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Preventing and Minimizing Arc Flash Risk

Dec. 5, 2019
Following OSHA regulations and using good design can reduce the risk of damage to workers and equipment from arc flashes.

Arc flashes present a serious hazard involving electrical equipment that is more common than many would believe. Due to OSHA’s reporting requirements for arc flashes, they are underreported or not reported at all. No one is certain how frequently they occur, but some sources estimate there are five to 10 electrical equipment explosions (aka arc flashes) each day in the U.S.

Most reports on electrical-related injuries focus on shock and electrocution, rather than arc flashes in which explosive forces, heat, and gasses cause the injuries and deaths, according to the National Fire Prevention Assoc. But research conducted across burn centers show arc flashes cause 34% to 55% of all the electrical burns received on the job.

It has been estimated that more than 2,000 workers are admitted to burn centers annually to be treated for severe arc-flash burns, and arc flash incidents kill one to two people every day. In addition to injuries and fatalities, arc flash also carries significant financial costs. Medical treatment for arc-flash injuries costs an average of $1.5 million per incident, which is borne by the factory owner. This makes arc-flash prevention and risk reduction a high priority when designing electrified equipment.

Labels indicate boundaries around electric enclosures and levels of personal protective equipment  for working inside it.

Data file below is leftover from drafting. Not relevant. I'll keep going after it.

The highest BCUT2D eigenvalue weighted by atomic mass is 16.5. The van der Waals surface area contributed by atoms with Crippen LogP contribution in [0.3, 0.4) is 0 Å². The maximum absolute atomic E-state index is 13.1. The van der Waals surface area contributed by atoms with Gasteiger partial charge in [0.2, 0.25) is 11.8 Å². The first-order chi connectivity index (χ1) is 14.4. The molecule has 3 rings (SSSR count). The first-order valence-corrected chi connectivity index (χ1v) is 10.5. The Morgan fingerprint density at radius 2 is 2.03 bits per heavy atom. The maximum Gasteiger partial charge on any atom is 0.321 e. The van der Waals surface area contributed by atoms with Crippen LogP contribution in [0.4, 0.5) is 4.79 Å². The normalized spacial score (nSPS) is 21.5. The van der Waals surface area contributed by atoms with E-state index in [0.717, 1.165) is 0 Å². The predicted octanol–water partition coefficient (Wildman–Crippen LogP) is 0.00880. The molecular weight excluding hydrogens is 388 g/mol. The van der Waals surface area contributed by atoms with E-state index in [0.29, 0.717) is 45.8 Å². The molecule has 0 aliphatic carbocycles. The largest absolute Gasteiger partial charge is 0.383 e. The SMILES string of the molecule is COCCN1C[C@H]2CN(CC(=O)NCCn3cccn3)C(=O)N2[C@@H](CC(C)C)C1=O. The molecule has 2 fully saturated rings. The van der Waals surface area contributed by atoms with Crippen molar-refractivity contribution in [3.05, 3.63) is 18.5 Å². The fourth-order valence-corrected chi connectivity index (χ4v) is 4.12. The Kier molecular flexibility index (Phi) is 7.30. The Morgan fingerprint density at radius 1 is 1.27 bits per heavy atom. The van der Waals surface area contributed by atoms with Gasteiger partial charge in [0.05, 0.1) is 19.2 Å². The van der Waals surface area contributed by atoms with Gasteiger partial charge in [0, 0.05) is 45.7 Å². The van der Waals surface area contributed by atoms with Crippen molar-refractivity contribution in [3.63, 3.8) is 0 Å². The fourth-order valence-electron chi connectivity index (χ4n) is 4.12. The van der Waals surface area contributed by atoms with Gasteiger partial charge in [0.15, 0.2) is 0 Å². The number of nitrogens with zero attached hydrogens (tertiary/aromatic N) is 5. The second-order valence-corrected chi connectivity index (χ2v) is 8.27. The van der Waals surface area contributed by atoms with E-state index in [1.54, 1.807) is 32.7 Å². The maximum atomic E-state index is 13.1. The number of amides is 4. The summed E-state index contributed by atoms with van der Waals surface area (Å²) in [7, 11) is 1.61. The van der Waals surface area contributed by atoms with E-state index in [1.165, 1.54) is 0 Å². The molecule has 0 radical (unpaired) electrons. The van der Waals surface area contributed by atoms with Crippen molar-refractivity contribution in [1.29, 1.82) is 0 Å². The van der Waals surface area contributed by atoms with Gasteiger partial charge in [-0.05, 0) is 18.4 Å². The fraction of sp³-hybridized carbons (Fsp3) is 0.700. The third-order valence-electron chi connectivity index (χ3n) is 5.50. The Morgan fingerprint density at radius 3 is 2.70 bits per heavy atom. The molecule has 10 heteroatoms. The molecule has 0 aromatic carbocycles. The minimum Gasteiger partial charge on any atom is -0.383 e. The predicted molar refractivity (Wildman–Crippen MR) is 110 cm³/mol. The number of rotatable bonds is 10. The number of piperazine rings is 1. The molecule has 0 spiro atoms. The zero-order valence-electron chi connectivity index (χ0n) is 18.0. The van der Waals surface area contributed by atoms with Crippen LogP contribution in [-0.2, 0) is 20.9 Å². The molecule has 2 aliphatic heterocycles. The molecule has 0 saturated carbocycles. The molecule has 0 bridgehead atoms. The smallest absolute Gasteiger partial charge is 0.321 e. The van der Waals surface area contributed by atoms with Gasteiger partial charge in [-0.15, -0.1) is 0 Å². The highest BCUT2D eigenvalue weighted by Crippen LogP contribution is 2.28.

Arc Flashes vs. Arc Faults

An arc flash is the explosion caused by a phase-to-phase or phase-to-ground short circuit. Arc flashes emit extreme heat, intense light, and violent pressure blasts. In comparison, an arc fault is the high-power discharge that causes the short and triggers an arc flash. Arc faults can be caused by several different conditions, including a faulty wire, a loose fuse, a tool dropped into a live cabinet, or even personal contact with live components.

Arc flashes pose a significant risk for bodily harm from the force of the explosion, heat of the blast, and the corrosiveness of the gasses. Physically, the pressure of the explosion can be as much as 10,000 psi, which compares to the force of a high-speed collision.

In addition to its explosive force, arc flashes carry high temperatures and can reach up to 35,000°F, which is hotter than the surface of the sun. Arc events also create noxious and corrosive gasses that, if inhaled, increase the chances of catastrophic injury or death.